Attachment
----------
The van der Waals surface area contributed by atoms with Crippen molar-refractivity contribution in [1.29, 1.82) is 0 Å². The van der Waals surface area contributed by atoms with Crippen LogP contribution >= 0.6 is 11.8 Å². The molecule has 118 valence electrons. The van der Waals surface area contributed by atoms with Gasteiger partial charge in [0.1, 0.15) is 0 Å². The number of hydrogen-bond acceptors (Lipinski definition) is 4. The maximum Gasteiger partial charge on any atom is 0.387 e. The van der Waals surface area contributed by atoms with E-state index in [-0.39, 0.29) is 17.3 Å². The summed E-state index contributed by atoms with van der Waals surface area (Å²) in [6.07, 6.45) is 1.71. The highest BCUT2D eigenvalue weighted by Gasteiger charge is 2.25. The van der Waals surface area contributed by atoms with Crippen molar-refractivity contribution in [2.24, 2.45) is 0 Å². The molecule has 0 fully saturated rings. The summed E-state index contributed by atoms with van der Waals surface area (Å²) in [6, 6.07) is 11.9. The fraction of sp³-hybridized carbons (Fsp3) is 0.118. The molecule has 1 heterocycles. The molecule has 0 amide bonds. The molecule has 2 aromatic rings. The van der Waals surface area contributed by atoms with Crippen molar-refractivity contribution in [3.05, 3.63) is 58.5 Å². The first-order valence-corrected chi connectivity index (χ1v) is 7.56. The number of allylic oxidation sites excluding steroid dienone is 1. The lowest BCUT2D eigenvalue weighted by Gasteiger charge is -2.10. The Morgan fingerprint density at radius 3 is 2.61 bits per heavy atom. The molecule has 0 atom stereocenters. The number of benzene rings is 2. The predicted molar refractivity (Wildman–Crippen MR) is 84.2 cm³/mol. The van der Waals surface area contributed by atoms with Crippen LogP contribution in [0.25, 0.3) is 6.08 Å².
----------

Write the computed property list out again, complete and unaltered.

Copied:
The van der Waals surface area contributed by atoms with Crippen molar-refractivity contribution in [1.29, 1.82) is 0 Å². The van der Waals surface area contributed by atoms with Crippen LogP contribution >= 0.6 is 11.8 Å². The molecule has 118 valence electrons. The van der Waals surface area contributed by atoms with Gasteiger partial charge in [0.1, 0.15) is 0 Å². The number of hydrogen-bond acceptors (Lipinski definition) is 4. The maximum Gasteiger partial charge on any atom is 0.387 e. The van der Waals surface area contributed by atoms with E-state index in [-0.39, 0.29) is 17.3 Å². The summed E-state index contributed by atoms with van der Waals surface area (Å²) in [6.07, 6.45) is 1.71. The highest BCUT2D eigenvalue weighted by Gasteiger charge is 2.25. The van der Waals surface area contributed by atoms with Crippen molar-refractivity contribution in [2.24, 2.45) is 0 Å². The molecule has 0 fully saturated rings. The summed E-state index contributed by atoms with van der Waals surface area (Å²) in [6, 6.07) is 11.9. The fraction of sp³-hybridized carbons (Fsp3) is 0.118. The molecule has 1 heterocycles. The molecule has 0 amide bonds. The molecule has 2 aromatic rings. The van der Waals surface area contributed by atoms with Crippen molar-refractivity contribution in [3.05, 3.63) is 58.5 Å². The first-order valence-corrected chi connectivity index (χ1v) is 7.56. The number of allylic oxidation sites excluding steroid dienone is 1. The lowest BCUT2D eigenvalue weighted by Gasteiger charge is -2.10. The Morgan fingerprint density at radius 3 is 2.61 bits per heavy atom. The molecule has 0 atom stereocenters. The number of benzene rings is 2. The predicted molar refractivity (Wildman–Crippen MR) is 84.2 cm³/mol. The van der Waals surface area contributed by atoms with Crippen LogP contribution in [0.25, 0.3) is 6.08 Å².